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Pranab visits historic city of Taxila

By Staff
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Google Oneindia News

Islamabad, Jan 14: External Affairs Minister Pranab Mukherjeetoday visited the historic site of Taxila, which, from the 5th centuryB.C. to 2nd century A.D., was the seat of Buddhist learning.

Winding up his Pakistan visit, the External Affairs Ministerbecame the first Indian political leader to visit the historic siteafter both India and Pakistan yesterday agreed to facilitate movementof diplomats to Taxila and Hasanabdal in Pakistan and Noida and Gurgaonin India.

Ostensibly to seek 'blessings' of Chanakya in the art ofstatecraft and politics, the External Affairs Minister went round theruins of the ancient city of Taxila where Chanakya was born, Taxilauniversity where he (Chanakya) received education in statecraft andpolitics and also taught for sometime, and which saw the invasions ofAlexander the Great and the Huns.

Mr Mukherjee was shown around the area by Director General Archaeology and Museums Fazal Dad Kakar.

It was declared a World Heritage Site by the UNESCO in 1980.

Serving as a link between the 21st century human and acivilisation that goes back to 1000 years, Taxila was a major seat ofBuddhist learning which was destroyed by successive invasions andearthquakes.

The Pakistan government has now developed it into an industrialarea with a Heavy Industry Taxila (HIT), set up there. This mainlycaters to the Pakistan Army, and manufactures equipment for it.

About 45 km from capital Islamabad, Taxila has a history of over 1000 years (518 B.C. to 600 A.D).

The ruins indicate the planned architecture of the ancient times.

The ruins of the Taxila university have 1000 year-old statues of Buddha in various positions of meditation.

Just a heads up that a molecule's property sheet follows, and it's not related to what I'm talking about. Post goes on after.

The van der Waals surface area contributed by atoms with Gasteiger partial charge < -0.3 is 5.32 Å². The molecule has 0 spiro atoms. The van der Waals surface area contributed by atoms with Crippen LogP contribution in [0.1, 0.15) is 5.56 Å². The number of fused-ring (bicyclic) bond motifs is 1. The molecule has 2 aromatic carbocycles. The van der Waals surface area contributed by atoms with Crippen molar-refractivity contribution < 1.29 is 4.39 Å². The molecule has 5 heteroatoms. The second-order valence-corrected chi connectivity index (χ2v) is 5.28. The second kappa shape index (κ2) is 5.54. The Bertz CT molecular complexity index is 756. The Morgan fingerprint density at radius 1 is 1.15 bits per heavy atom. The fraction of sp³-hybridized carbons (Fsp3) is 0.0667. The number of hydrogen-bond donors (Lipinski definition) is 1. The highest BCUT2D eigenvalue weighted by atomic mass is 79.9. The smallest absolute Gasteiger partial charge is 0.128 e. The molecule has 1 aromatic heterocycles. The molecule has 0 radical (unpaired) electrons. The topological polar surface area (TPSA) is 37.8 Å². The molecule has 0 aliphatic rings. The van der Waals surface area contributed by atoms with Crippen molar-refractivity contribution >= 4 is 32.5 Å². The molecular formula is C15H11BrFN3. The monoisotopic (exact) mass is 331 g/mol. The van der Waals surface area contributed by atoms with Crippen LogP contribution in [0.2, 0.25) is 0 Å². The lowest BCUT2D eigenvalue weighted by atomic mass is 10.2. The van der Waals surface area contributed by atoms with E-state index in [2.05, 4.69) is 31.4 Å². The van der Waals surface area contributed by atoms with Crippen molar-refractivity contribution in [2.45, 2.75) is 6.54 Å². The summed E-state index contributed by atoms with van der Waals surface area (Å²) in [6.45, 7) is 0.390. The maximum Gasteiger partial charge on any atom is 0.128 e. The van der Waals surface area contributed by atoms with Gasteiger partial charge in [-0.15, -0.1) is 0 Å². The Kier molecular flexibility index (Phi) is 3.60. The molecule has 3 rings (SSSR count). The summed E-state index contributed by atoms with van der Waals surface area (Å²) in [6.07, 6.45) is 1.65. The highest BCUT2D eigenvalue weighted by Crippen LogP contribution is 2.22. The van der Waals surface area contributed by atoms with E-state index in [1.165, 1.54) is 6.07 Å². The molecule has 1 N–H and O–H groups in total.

At the entrance to the area having the ruins of the taxila city, is amuseum that houses most of the objects excavated from the site. MrMukherjee also signed the vistors book there. It has the statues of theBuddha in different sizes and poses of meditation.

Most of the statues are headless.

Museum officials, when asked about the condition of the statues said these were destroyed by the Huns when they invaded Taxila.

It was after their invasion that Buddhist monks spread to China, Japan, Afghanistan and other countries.

One gigantic statue of the Buddha has a deep mark on the forehead.

The officials said probably it sported a jewel which was carved out of the stone and removed by the invaders.

A short distance from the museum and the ruins of the Taxila city,are the ruins of the Julian monastery where Chanakya used to teach theart of statecraft and politics.

The ruins have clearly demarcated rooms where students used to study, practice meditation and stacrteaft and hold discussions.

In the centre is a huge square shaped pit, which was used for bathing.


UNI

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